Philadelphia, PA asked in Bankruptcy and Real Estate Law for Pennsylvania

Q: I filed chapter 7 four years ago and included my mortgage. I continue to pay. Can a new lien be placed on my house?

Technically, I could walk from this mortgage as I am legally free from paying it but I plan to finish it. Can another creditor I'm having trouble with and was not included in the original chapter 7 bankruptcy place a lien against me on this home I have no legal obligation to pay? If yes, what if I just walked away from the home? How would the mortgage company deal with it? I don't see how a lien can be placed on a home and mortgage released in chapter 7 but that's why I'm asking. I've never seen this question asked or answered anywhere online. Thank you.

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1 Lawyer Answer
W. J. Winterstein Jr.
W. J. Winterstein Jr.
  • Bankruptcy Lawyer
  • Boyertown, PA
  • Licensed in Pennsylvania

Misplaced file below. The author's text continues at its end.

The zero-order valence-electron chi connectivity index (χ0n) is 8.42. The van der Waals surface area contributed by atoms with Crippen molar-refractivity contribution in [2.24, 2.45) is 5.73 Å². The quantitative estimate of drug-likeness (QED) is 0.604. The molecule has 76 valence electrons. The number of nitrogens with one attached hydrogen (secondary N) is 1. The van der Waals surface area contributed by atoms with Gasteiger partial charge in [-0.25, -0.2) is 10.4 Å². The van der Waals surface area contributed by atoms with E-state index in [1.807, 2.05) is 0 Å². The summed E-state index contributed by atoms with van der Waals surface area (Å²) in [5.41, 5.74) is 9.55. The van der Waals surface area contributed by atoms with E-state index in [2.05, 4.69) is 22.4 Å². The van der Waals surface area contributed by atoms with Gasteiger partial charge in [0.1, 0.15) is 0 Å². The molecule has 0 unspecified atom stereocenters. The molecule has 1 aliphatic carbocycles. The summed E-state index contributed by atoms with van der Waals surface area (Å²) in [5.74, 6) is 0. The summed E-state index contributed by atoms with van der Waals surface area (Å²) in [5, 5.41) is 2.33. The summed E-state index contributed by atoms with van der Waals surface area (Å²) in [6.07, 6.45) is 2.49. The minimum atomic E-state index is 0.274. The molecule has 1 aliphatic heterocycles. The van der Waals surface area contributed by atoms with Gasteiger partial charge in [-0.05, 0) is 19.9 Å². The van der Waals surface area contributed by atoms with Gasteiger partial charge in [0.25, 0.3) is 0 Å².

A: Justice Clarence Thomas, in the Dewsnup opinion, wrote for the majority that in a Chapter 7 case, a validly perfected mortgage lien against property cannot be "stripped down", i.e., is not affected by the bankruptcy filing (the opinion strangely held that section 106 of the bankruptcy code simply did not apply).

Your bankruptcy discharge did relieve you of the legal obligation to pay any unsecured deficiency there may be in your mortgage debt. If you "walk away", the holder of the mortgage retains the right to foreclose and sell the property with the proceeds of sale applied to outstanding taxes, the sheriff's costs of sale (poundage), and the balance of the mortgage(s). In other words, while your personal liability for the deficiency may have been discharged, your property remains liable for payment of the mortgage debt.

If "another creditor" takes a judgment against you, it will constitute a lien against your property to the extent of your interest in that property (unless you hold as tenants by entirety under PA law). If you do not arrange for voluntary payment of that creditor's claim, it can proceed to foreclose against your property, and you will continue to be personally liable for any deficiency remaining on the judgment lien.

Timothy Denison agrees with this answer

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